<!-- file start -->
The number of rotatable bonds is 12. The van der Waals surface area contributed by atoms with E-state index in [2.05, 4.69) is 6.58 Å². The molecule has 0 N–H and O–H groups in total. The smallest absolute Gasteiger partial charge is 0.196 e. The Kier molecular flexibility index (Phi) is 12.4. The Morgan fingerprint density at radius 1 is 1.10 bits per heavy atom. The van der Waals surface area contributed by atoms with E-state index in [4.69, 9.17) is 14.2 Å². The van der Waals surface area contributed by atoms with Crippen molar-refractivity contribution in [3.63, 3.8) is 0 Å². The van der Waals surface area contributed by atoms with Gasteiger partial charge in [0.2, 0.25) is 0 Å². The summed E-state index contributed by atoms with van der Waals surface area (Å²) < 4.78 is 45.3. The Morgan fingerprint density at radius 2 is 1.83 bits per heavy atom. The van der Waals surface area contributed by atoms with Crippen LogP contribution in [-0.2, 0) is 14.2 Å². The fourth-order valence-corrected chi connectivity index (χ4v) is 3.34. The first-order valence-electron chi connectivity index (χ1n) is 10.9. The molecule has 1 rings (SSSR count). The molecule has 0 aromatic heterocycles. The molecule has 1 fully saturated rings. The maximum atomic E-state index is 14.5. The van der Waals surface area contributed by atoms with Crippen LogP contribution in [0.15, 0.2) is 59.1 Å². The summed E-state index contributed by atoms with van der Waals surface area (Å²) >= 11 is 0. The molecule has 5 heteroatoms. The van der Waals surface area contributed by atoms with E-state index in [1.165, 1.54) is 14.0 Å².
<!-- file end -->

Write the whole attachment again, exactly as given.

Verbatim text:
The number of rotatable bonds is 12. The van der Waals surface area contributed by atoms with E-state index in [2.05, 4.69) is 6.58 Å². The molecule has 0 N–H and O–H groups in total. The smallest absolute Gasteiger partial charge is 0.196 e. The Kier molecular flexibility index (Phi) is 12.4. The Morgan fingerprint density at radius 1 is 1.10 bits per heavy atom. The van der Waals surface area contributed by atoms with E-state index in [4.69, 9.17) is 14.2 Å². The van der Waals surface area contributed by atoms with Crippen molar-refractivity contribution in [3.63, 3.8) is 0 Å². The van der Waals surface area contributed by atoms with Gasteiger partial charge in [0.2, 0.25) is 0 Å². The summed E-state index contributed by atoms with van der Waals surface area (Å²) < 4.78 is 45.3. The Morgan fingerprint density at radius 2 is 1.83 bits per heavy atom. The van der Waals surface area contributed by atoms with Crippen LogP contribution in [-0.2, 0) is 14.2 Å². The fourth-order valence-corrected chi connectivity index (χ4v) is 3.34. The first-order valence-electron chi connectivity index (χ1n) is 10.9. The molecule has 1 rings (SSSR count). The molecule has 0 aromatic heterocycles. The molecule has 1 fully saturated rings. The maximum atomic E-state index is 14.5. The van der Waals surface area contributed by atoms with Crippen LogP contribution in [0.15, 0.2) is 59.1 Å². The summed E-state index contributed by atoms with van der Waals surface area (Å²) >= 11 is 0. The molecule has 5 heteroatoms. The van der Waals surface area contributed by atoms with E-state index in [1.165, 1.54) is 14.0 Å².